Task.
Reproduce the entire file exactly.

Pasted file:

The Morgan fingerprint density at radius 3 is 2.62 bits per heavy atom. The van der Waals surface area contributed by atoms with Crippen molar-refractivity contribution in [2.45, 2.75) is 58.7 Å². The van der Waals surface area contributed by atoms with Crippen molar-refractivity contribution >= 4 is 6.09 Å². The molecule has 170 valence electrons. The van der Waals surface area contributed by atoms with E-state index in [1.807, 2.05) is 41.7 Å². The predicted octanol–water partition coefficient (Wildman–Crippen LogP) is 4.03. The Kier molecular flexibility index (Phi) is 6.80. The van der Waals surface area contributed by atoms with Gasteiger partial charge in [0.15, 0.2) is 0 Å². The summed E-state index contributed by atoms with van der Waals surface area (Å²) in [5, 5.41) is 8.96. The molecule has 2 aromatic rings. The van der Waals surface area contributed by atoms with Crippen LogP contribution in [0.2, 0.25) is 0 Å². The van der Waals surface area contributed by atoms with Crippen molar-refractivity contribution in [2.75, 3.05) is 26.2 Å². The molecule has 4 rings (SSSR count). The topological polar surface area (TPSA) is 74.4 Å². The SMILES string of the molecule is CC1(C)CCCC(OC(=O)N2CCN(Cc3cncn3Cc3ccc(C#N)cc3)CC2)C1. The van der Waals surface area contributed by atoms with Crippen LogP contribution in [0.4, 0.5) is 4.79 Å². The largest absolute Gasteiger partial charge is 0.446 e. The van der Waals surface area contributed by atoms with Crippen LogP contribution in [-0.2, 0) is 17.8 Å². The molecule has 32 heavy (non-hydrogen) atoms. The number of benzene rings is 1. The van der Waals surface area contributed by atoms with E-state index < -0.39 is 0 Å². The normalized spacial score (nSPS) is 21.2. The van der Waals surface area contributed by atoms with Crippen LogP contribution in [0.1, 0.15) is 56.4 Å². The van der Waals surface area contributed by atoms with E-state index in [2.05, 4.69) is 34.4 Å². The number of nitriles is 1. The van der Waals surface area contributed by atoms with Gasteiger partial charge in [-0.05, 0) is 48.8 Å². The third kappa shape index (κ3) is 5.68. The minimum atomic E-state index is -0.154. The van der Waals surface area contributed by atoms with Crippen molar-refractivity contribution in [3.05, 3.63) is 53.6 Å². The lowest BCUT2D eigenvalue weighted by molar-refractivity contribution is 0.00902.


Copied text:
The Morgan fingerprint density at radius 3 is 2.62 bits per heavy atom. The van der Waals surface area contributed by atoms with Crippen molar-refractivity contribution in [2.45, 2.75) is 58.7 Å². The van der Waals surface area contributed by atoms with Crippen molar-refractivity contribution >= 4 is 6.09 Å². The molecule has 170 valence electrons. The van der Waals surface area contributed by atoms with E-state index in [1.807, 2.05) is 41.7 Å². The predicted octanol–water partition coefficient (Wildman–Crippen LogP) is 4.03. The Kier molecular flexibility index (Phi) is 6.80. The van der Waals surface area contributed by atoms with Gasteiger partial charge in [0.15, 0.2) is 0 Å². The summed E-state index contributed by atoms with van der Waals surface area (Å²) in [5, 5.41) is 8.96. The molecule has 2 aromatic rings. The van der Waals surface area contributed by atoms with Crippen LogP contribution in [0.2, 0.25) is 0 Å². The van der Waals surface area contributed by atoms with Crippen molar-refractivity contribution in [2.75, 3.05) is 26.2 Å². The molecule has 4 rings (SSSR count). The topological polar surface area (TPSA) is 74.4 Å². The SMILES string of the molecule is CC1(C)CCCC(OC(=O)N2CCN(Cc3cncn3Cc3ccc(C#N)cc3)CC2)C1. The van der Waals surface area contributed by atoms with Crippen LogP contribution in [0.4, 0.5) is 4.79 Å². The largest absolute Gasteiger partial charge is 0.446 e. The van der Waals surface area contributed by atoms with Crippen LogP contribution in [-0.2, 0) is 17.8 Å². The molecule has 32 heavy (non-hydrogen) atoms. The number of benzene rings is 1. The van der Waals surface area contributed by atoms with E-state index < -0.39 is 0 Å². The normalized spacial score (nSPS) is 21.2. The van der Waals surface area contributed by atoms with Crippen LogP contribution in [0.1, 0.15) is 56.4 Å². The van der Waals surface area contributed by atoms with E-state index in [2.05, 4.69) is 34.4 Å². The number of nitriles is 1. The van der Waals surface area contributed by atoms with Gasteiger partial charge in [-0.05, 0) is 48.8 Å². The third kappa shape index (κ3) is 5.68. The minimum atomic E-state index is -0.154. The van der Waals surface area contributed by atoms with Crippen molar-refractivity contribution in [3.05, 3.63) is 53.6 Å². The lowest BCUT2D eigenvalue weighted by molar-refractivity contribution is 0.00902.